“Wheat Field with Cypresses,” by Vincent van Gogh, 1889 (The Metropolitan Museum of Art)

Scarcely two weeks has passed since we celebrated the partial digitization of the Museum of Natural History’s jaw-dropping collection, and already another museum is liberalizing its own policies online.

This time it’s New York’s Metropolitan Museum of Art, which announced Saturday that more than 400,000 high-res images from the museum’s collections will now be available for free digital download and use in any non-commercial medium — Facebook, Tumblr and personal blogs included.

Copies of the images were online previously, explained Met spokeswoman Ann Bailis, but the new policy is intended to expand access further. Essentially, the museum is recognizing — much like the Museum of Natural History and the Digital Public Library of America — that the Internet can prove a compelling means to make public domain materials tangibly, usefully public.

The newly freed images are available on the museum’s Web site and tagged with the acronym “OASC,” for Open Access for Scholarly Content; new images will be added to the program on a regular basis.

“Through this new, open-access policy, we join a growing number of museums that provide free access to images of art in the public domain,” museum Director Thomas P. Campbell  said in a statement. “I am delighted that digital technology can open the doors to this trove of images from our encyclopedic collection.”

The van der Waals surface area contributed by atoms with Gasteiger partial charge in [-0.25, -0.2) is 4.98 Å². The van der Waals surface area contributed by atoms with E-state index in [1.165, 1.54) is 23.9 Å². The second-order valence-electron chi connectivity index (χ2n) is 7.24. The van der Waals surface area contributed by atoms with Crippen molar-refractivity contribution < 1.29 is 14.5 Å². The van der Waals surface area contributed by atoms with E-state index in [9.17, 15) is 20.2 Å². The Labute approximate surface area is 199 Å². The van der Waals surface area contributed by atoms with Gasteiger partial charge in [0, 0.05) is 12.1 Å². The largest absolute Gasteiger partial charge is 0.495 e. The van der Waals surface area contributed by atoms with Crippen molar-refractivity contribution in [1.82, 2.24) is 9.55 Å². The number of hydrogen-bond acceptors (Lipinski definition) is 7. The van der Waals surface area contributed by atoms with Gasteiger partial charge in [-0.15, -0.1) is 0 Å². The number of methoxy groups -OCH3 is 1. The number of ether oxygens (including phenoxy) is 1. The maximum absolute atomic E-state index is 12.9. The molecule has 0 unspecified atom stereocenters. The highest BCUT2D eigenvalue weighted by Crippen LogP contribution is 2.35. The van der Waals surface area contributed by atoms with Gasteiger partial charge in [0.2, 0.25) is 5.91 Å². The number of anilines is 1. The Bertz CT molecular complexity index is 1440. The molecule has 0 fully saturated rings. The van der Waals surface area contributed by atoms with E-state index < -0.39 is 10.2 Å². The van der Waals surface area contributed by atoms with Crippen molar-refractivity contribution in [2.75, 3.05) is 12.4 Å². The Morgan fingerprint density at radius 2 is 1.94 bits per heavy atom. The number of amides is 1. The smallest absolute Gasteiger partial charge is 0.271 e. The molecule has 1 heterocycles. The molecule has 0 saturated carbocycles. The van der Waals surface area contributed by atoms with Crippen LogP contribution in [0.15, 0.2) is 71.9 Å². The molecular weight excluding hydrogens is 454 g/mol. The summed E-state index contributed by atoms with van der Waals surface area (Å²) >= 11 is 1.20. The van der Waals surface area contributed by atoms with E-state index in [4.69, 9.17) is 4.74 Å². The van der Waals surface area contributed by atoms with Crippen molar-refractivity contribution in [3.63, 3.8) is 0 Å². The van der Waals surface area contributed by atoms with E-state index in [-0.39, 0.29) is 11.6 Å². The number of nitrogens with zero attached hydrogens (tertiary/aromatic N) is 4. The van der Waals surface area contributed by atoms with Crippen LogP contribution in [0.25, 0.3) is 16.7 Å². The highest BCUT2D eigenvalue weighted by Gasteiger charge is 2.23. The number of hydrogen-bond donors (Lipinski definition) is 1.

Among the images in the open-access trove: pieces by Vincent Van Gogh, Claude Monet and John Singer Sargent, among many others, as well as thousands of photographs and textiles and pieces from the museum’s hefty medieval, Islamic and Asian collections. Many of the free-to-download images aren’t currently on display.


“Miss Ide,” by Frank Eugene, 1890-1903 (The Metropolitan Museum of Art)

“Spring Blossoms, Montclair, New Jersey,” by George Inness, 1891 (The Metropolitan Museum of Art)

“The Hippopotamus at the Zoological Gardens, Regent’s Park,” by Juan de Borbón, 1852 (The Metropolitan Museum of Art)

“Garden at Sainte-Adresse,” by Claude Monet, 1867 (The Metropolitan Museum of Art)

“Madame X (Madame Pierre Gautreau),” by John Singer Sargent, 1883-84 (The Metropolitan Museum of Art)

“Wires,” by Johan Hagemeyer, 1928. (The Metropolitan Museum of Art)

“Winter Scene in Moonlight,” by Henry Farrer, 1869 (The Metropolitan Museum of Art)


“Two Japanese Women in Traditional Dress,” by Shinichi Suzuki, 1870s (The Metropolitan Museum of Art)
Notably, this isn’t the Met’s first push to get online — the initiative expands an earlier project, called Images for Academic Publishing, which the museum led in 2007. Here’s to hoping more museums get on the bandwagon.